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books chapter two

Moving on, getting in to some good stuff.


Brad Fitzpatrick has never lived in a world without the Internet, founded LiveJournal, and says lots of things I agree with, so he must be really smart.

AOL used to mail you a CD with a code for some free hours. Brad wanted some free Internet, so he scripted the request form submission and requested a few thousand CDs. His mom said that would cause trouble, but he figured their fault for not rate limiting, right? Eventually AOL called his house and and yelled at him for too many form submissions. Brad yells back that they should stop sending him all this junk, it’s filling up his mailbox! AOL says sorry for the inconvenience. A cautionary tale about what happens when you have neither rate limiting nor monitoring.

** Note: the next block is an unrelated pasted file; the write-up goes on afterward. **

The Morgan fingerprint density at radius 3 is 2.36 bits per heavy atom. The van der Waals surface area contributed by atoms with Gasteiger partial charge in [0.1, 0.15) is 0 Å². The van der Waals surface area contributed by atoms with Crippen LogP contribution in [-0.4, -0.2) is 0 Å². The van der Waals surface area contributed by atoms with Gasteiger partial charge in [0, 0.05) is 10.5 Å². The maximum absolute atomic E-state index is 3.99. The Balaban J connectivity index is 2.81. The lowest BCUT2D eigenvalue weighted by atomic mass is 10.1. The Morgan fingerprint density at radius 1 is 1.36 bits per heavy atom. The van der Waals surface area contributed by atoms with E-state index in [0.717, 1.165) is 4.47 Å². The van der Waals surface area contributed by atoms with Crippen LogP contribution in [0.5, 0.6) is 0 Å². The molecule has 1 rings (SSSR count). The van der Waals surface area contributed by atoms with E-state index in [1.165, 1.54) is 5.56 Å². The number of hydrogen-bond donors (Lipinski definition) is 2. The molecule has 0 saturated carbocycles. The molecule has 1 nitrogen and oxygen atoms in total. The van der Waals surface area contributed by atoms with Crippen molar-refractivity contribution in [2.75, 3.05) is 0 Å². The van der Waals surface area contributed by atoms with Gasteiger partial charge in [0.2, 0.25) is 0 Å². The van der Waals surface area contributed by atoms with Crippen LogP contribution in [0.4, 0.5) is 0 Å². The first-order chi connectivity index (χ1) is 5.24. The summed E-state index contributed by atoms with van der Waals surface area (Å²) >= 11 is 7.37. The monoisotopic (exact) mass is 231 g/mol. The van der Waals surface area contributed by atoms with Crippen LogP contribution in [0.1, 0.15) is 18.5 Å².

Brad was a solo contractor for a while, trading projects with another solo contractor named Brad, but then a big project came along that required them to work together and they had to fly to “the cheesesteak place.” I died.

In addition to LiveJournal, Brad (and company, this is somewhat later) were building a photo sharing site, FotoBuilder. This didn’t really take off, beaten by Flickr, perhaps because it was overdesigned. At the same time, some components built to handle the load at LJ were designed to be a little more abstract. memcached would otherwise have simply been embedded into LiveJournal’s code, but since they had a second project in mind, they made it flexible enough to support any web app. So abstraction good and abstraction bad. Having a shipping product and a known use case seems to help identify the right level of abstraction.